This extract from "Limits of Safety" shows the impact on safety of failures of corporate memory when "the complete disappearance of a number of B52 airborne alert accidents from Command's organisational memory" 

Various failings in the MODs corporate memory have been highlighted which suggests the problems of of institutional memory loss are still endemic and lessons of previous incidents have not been learnt. 

Extract from "Limits to Safety" relating to the UK

The incident on the nuclear submarine HMS Astute where an officer was shot dead shows the importance of human factors and suggests that lessons from the past highlighted in the book "Limits of safety" have not been learnt.

Lack of root cause analysis of the problems on HMS Astute; this is a worrying indicator of the defects within the safety and management culture of MODs' nuclear programmes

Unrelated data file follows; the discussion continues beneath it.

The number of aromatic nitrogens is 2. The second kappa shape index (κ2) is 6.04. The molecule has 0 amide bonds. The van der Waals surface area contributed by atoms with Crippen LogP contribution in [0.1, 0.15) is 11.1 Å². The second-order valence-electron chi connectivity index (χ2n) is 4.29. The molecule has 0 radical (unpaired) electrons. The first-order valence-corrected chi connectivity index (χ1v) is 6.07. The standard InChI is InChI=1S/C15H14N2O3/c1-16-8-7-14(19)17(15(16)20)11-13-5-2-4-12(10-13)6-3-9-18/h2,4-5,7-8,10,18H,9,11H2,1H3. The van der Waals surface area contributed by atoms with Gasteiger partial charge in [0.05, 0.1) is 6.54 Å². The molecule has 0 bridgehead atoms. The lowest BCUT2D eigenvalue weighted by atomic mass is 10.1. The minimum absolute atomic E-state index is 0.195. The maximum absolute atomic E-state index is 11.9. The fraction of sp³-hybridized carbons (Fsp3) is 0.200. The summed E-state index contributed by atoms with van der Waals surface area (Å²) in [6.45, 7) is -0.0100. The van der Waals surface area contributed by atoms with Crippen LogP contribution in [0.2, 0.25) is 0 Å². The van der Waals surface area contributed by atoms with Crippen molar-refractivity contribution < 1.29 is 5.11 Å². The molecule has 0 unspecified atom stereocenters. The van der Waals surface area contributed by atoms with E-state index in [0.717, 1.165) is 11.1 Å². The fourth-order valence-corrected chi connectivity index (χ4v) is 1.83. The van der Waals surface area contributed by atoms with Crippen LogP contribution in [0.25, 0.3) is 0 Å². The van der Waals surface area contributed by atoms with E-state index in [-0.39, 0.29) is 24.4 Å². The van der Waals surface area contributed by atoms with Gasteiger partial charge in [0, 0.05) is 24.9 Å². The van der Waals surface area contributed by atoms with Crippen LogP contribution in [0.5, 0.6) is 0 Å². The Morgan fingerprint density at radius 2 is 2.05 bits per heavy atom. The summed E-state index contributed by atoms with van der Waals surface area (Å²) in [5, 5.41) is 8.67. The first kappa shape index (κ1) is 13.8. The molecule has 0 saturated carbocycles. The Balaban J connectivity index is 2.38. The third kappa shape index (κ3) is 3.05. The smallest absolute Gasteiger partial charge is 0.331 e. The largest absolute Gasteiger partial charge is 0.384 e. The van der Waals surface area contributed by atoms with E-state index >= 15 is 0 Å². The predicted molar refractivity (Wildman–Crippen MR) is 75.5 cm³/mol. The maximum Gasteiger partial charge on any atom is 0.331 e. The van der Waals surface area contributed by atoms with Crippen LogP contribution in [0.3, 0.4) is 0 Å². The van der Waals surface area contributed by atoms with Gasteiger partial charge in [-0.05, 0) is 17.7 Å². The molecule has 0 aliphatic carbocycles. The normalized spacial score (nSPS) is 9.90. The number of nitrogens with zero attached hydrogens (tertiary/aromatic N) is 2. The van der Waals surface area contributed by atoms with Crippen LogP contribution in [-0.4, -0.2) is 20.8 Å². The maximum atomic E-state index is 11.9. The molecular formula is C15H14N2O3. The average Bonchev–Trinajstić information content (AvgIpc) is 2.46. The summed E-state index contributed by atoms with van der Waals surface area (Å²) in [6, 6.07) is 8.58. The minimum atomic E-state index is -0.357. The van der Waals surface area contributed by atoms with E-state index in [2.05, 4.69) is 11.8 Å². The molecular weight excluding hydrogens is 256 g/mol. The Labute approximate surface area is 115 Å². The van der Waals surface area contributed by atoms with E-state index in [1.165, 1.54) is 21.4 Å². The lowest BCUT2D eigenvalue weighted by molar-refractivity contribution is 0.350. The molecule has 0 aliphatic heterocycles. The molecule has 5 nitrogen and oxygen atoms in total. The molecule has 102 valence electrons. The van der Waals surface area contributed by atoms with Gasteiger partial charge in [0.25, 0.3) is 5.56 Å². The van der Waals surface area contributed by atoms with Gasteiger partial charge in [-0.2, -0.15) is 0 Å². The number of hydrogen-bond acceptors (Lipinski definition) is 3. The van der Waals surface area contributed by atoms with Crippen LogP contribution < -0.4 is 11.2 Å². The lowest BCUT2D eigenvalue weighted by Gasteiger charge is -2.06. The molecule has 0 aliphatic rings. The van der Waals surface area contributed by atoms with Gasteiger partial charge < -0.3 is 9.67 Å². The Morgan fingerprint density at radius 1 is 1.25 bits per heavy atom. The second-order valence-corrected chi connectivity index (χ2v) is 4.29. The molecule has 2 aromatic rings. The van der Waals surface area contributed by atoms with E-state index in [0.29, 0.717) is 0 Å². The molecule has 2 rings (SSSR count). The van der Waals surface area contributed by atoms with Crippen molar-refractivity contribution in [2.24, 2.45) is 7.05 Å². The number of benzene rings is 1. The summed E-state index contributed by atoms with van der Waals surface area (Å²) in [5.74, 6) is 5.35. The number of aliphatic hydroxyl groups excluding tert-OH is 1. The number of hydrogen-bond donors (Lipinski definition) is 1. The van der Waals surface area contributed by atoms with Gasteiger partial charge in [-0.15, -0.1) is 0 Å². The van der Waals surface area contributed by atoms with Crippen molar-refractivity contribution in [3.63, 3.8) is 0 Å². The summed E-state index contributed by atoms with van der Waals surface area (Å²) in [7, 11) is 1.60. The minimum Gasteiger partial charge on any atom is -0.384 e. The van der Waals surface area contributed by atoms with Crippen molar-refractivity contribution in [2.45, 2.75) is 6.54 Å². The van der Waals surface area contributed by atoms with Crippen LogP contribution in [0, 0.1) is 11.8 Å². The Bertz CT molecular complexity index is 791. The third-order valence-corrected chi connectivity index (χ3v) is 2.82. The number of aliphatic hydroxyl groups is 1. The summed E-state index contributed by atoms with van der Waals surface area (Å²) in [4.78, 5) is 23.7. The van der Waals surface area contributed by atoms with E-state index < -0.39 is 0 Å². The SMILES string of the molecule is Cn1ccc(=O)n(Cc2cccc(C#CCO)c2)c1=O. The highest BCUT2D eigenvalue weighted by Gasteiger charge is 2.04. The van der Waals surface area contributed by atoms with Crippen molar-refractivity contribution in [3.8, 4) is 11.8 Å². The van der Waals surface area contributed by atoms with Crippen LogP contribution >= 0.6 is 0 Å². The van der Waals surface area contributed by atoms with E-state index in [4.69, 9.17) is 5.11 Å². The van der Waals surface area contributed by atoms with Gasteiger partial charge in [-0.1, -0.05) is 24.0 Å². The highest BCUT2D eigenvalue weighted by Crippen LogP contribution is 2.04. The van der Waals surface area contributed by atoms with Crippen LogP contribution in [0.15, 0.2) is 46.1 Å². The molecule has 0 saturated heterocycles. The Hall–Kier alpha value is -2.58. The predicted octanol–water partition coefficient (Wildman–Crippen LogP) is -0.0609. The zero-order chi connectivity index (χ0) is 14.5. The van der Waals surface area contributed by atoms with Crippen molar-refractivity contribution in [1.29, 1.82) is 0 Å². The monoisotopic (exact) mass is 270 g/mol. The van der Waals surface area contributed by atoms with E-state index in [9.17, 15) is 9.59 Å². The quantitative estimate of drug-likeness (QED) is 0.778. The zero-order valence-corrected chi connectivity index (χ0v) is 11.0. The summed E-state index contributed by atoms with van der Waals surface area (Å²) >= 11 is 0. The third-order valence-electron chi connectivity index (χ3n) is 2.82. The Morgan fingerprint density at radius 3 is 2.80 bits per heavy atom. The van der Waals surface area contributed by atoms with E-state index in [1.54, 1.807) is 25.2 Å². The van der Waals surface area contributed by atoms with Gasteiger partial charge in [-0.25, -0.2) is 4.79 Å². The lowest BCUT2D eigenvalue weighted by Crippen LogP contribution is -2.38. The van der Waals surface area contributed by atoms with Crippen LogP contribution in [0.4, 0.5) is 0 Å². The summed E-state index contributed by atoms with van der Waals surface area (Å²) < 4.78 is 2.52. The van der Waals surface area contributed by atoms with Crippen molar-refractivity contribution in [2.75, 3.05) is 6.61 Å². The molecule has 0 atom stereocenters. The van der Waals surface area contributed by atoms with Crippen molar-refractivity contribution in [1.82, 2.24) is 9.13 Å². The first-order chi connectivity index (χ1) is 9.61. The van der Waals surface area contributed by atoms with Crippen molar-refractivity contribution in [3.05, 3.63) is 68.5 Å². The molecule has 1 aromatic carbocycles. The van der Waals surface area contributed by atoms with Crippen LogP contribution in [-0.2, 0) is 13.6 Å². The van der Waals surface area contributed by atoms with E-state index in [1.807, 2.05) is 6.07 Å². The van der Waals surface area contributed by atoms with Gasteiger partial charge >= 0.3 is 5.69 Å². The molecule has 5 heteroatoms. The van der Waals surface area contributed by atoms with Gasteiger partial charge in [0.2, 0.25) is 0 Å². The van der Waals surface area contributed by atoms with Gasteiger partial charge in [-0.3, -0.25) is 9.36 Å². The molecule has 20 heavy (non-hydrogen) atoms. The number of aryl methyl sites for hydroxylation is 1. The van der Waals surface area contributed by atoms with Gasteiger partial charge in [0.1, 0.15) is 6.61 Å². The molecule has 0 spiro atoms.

Further information

List of military nuclear accidents

UK nuclear weapon accidents 

Broken Arrow reports/incidents

Final Switch Golsboro 1961

Reference 1
"Limits of Safety" by Scott D Sagan Princeton Press ISBN 0-691-02101-5

Tuesday 17 September 2013

Latest update on Carbon 14 at Chatham

This post includes the the responses from the MOD and the Environment Agency (EA)

FOI request to the Environment Agency 11 August

Dear sir

                the MOD in response to a recent FOI request (ref 1)  has said that  0.95 GBq of Carbon 14 was disposed of by burial at Chatham Dockyard.  The MOD had previously disclosed that the waste buried was short lived Cobalt 60. Has the EA been informed of this new information, if so what action is the EA taking to ensure the MOD provide updated risk assessment and ensuring that the burial site meets Regulatory standards.   I feel that this is important, in that unlike other radioactive waste disposal sites, this site is in an urban area about to undergo redevelopment (ref 2) . Background information (ref3).


1: Request for Information under the Environmental Information Regulations 2004 Further to my letter of 26 July 2013, I am now in a position to provide you with a substantive response to your request for information regarding nuclear waste disposal at Chatham Docks.